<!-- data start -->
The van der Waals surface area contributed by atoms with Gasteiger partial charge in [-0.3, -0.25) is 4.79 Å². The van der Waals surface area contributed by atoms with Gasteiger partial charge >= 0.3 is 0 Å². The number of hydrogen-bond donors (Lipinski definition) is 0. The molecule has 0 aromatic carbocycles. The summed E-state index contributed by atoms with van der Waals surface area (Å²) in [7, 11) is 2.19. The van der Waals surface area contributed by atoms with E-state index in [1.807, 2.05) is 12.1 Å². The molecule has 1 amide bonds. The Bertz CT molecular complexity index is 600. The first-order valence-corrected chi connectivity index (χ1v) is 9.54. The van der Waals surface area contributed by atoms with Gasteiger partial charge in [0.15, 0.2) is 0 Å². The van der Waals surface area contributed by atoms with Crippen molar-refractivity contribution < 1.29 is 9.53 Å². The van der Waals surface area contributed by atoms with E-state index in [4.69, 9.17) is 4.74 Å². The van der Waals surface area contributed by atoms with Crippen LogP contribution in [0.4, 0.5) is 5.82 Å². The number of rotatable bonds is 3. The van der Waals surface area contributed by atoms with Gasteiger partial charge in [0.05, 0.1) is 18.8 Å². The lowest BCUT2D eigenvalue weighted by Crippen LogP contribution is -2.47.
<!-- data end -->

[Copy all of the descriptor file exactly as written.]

The van der Waals surface area contributed by atoms with Gasteiger partial charge in [-0.3, -0.25) is 4.79 Å². The van der Waals surface area contributed by atoms with Gasteiger partial charge >= 0.3 is 0 Å². The number of hydrogen-bond donors (Lipinski definition) is 0. The molecule has 0 aromatic carbocycles. The summed E-state index contributed by atoms with van der Waals surface area (Å²) in [7, 11) is 2.19. The van der Waals surface area contributed by atoms with E-state index in [1.807, 2.05) is 12.1 Å². The molecule has 1 amide bonds. The Bertz CT molecular complexity index is 600. The first-order valence-corrected chi connectivity index (χ1v) is 9.54. The van der Waals surface area contributed by atoms with Gasteiger partial charge in [0.15, 0.2) is 0 Å². The van der Waals surface area contributed by atoms with Crippen molar-refractivity contribution < 1.29 is 9.53 Å². The van der Waals surface area contributed by atoms with E-state index in [4.69, 9.17) is 4.74 Å². The van der Waals surface area contributed by atoms with Crippen LogP contribution in [0.4, 0.5) is 5.82 Å². The number of rotatable bonds is 3. The van der Waals surface area contributed by atoms with Gasteiger partial charge in [0.05, 0.1) is 18.8 Å². The lowest BCUT2D eigenvalue weighted by Crippen LogP contribution is -2.47.